The light Magazine

Africa’s success story of national building

Written by: George Kalisa
Monday, April 9th, 2018, 11:56

The international community and African countries in particular have pertinent lessons to learn from Rwanda’s success story. President Paul Kagame and his RPF-Inkotanyi party found Rwanda in a state the world though was beyond repair. However, only 24 year down the road researchers, politicians, academicians, the business community alike from all over the world stream into the new Rwanda to draw lessons on reconciliation, peace-building, good governance, human rights and freedoms, socioeconomic development, women emancipation among others.


President Kagame the founder of the new Rwanda inherited a failed state that had been torn into pieces by ethnic violence 24 years ago and against all odds the country now boasts of an average of 8 per cent economic growth, 64 per cent women’s representation [a world record], and seamless unity and coherence of the Rwandan people. 


Rwanda in 1994 was a ragged small nation that had hosted bloodshed that culminated in the 1994 Genocide against the Tutsi claiming over one million Tutsis and moderate Hutus. All water bodies had been filled with dead bodies others had been dumped into pit latrines and trenches. Forests became much safer places than churches which had turned into slaughter houses. The country saw darkness at midday and the hunted innocent Tutsi saw every second and minute as a miracle during the 100 days of the infamous genocide.


“We wish to inform you that tomorrow we shall be killed [redacted], a message to family friendsreads at the peak of the genocide in April.


Yelling, screaming and groaning characterized the small east and central African country when the entire world was simply watching including those that relentlessly wish to lecture Rwandan leader who stopped the genocide on issues of fundamental human rights they learn through rot learning from textbooks with no experience of how human rights are defended and promoted.


Not even a baby in the uterus deserved the right to grow. Expectant Tutsi mothers had their wombs ripped up to end the life of the zygote suspected to be a Tutsi blood. Religious leaders who preach Jesus Christ’s Gospel of peace, love, unity and justice every Sunday clad in “sacred” cassocks and white collars with inhumane hearts clothed in sheep’s skin had a 100-day honey moon with the angels of death that had been anointed and baptized by the French blood suckers. Shame upon them!  And, it is needless to mention that their complicity role in 1994 Genocide against the Tutsi greatly made the genocide implementation plan successful.


As we gather this year to remember the heinous days when Rwandans ended lives of fellow Rwandans at the wish and craft of the French political shots and generals it is paramount to appreciate that the then inferior but superior RPA in the cause of human rights squarely defeated the so-called superior French forces but more carnivorous, barbaric and murderous [1994] than the wild beasts subscribing to the big five animal family.


Simultaneously, peace-loving people across the world use the commemoration time to pay great tribute to the RPF/RPAwhose rare commitment and sacrifice put the last nail to the genocide saving many lives of genocide survivors. In the same spirit, they pray that the masterminds and implementers of this worst crime against humanity take a leaf from Pope Francis and apologize by bringing to book all genocide fugitives still at large in France and its allies. Pope Francis recently apologized on behalf of the Roman Catholic Church for its documented role in the genocide.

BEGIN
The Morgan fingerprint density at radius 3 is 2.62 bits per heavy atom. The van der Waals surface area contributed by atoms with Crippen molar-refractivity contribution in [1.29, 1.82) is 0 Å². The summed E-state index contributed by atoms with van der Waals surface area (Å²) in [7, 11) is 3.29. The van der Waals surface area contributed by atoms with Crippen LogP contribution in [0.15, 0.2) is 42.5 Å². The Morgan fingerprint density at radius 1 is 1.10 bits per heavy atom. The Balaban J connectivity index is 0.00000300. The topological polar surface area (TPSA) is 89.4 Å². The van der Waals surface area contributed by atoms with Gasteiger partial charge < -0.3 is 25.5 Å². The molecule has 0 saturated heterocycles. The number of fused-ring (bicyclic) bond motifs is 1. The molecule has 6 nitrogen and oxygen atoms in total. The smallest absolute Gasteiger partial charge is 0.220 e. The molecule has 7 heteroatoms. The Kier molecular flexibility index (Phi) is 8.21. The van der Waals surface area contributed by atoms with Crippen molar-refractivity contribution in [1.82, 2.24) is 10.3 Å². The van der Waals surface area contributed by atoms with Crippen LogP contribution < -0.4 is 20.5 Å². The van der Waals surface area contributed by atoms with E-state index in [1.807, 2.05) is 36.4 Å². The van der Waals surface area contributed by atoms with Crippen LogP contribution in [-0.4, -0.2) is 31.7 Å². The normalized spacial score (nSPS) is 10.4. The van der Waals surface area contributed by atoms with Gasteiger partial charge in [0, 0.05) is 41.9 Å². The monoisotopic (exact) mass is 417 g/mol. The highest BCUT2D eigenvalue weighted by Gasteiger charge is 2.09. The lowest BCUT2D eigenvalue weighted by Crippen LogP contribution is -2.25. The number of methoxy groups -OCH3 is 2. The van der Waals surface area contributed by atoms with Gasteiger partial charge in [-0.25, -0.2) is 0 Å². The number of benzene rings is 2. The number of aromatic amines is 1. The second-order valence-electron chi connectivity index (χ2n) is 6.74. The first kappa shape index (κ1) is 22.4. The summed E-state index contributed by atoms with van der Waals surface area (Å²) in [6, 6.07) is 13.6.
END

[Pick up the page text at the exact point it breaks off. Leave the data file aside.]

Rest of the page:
The Rwandan leader, I met for an interview in 2007 is a down-to-earth leader, incorruptible, determined and visionary, with a clear vision of Rwanda’s future who deals with challenges using cross-cutting home-grown solutions.


Justice, reconciliation and progress


Home-grown solutions (fair translations in English in brackets) have played a significantrole in national building and cementing the coherence and unity of Rwandans as a people who share a common history.Gacaca [a traditional justice system], agaciro [human dignity], Umuganda[community works], kwigira[self-reliance] and ubudashyikirwa[exceptional performance] are some of the strategies Rwanda has interwoven in its stance for good governance and never again bloodshed and genocide ideology.


They are seamlesslysandwiched and catalyzed with institutional and people centred developmental reforms and policies.


No wonder, 24 years later, Rwanda’s steadfast transformation into a peaceful, progressive African country which respects the rule of law to the letter including upholding democratic government principles are basis for one of the most competitive economies in Africa year in year out.


Rwanda is the second easiest place to do business according to Global Technology report 2015 and second most competitive in Africa revealed the World Bank report 2017, and boast of an average GDP growth of 8 per cent which translates in the transformation of the lives of the Rwandan people.


On justice, close to two million people suspects of genocide received fair hearing through the Gacaca courts and today Rwandans live as a people united by the common history and destiny. 


The government of national unity established the National Commission for the Fightagainst Genocide (CNLG) and the National Unity and Reconciliation Commission (NURC) to basically promote reconciliation and promote benchmarks for unity and reconciliation.



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